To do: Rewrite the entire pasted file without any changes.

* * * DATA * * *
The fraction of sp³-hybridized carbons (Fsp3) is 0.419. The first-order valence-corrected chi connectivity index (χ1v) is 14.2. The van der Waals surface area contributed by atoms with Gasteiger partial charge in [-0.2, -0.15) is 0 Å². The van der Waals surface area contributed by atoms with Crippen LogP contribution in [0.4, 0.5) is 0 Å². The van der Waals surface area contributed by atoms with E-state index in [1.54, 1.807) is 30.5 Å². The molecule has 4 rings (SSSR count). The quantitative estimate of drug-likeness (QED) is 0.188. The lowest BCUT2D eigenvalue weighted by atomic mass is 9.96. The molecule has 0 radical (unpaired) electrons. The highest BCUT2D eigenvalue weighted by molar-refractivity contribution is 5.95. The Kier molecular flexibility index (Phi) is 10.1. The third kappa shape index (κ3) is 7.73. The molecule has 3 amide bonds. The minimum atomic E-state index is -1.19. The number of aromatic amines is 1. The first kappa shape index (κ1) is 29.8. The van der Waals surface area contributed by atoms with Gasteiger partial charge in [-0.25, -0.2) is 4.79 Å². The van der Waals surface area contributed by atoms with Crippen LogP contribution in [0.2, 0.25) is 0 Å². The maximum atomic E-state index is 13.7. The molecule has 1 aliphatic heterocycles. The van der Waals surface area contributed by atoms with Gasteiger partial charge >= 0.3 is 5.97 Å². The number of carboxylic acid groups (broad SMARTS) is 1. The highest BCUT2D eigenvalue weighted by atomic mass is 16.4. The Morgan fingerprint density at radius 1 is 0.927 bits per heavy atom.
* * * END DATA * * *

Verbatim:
The fraction of sp³-hybridized carbons (Fsp3) is 0.419. The first-order valence-corrected chi connectivity index (χ1v) is 14.2. The van der Waals surface area contributed by atoms with Gasteiger partial charge in [-0.2, -0.15) is 0 Å². The van der Waals surface area contributed by atoms with Crippen LogP contribution in [0.4, 0.5) is 0 Å². The van der Waals surface area contributed by atoms with E-state index in [1.54, 1.807) is 30.5 Å². The molecule has 4 rings (SSSR count). The quantitative estimate of drug-likeness (QED) is 0.188. The lowest BCUT2D eigenvalue weighted by atomic mass is 9.96. The molecule has 0 radical (unpaired) electrons. The highest BCUT2D eigenvalue weighted by molar-refractivity contribution is 5.95. The Kier molecular flexibility index (Phi) is 10.1. The third kappa shape index (κ3) is 7.73. The molecule has 3 amide bonds. The minimum atomic E-state index is -1.19. The number of aromatic amines is 1. The first kappa shape index (κ1) is 29.8. The van der Waals surface area contributed by atoms with Gasteiger partial charge in [-0.25, -0.2) is 4.79 Å². The van der Waals surface area contributed by atoms with Crippen LogP contribution in [0.2, 0.25) is 0 Å². The maximum atomic E-state index is 13.7. The molecule has 1 aliphatic heterocycles. The van der Waals surface area contributed by atoms with Gasteiger partial charge >= 0.3 is 5.97 Å². The number of carboxylic acid groups (broad SMARTS) is 1. The highest BCUT2D eigenvalue weighted by atomic mass is 16.4. The Morgan fingerprint density at radius 1 is 0.927 bits per heavy atom.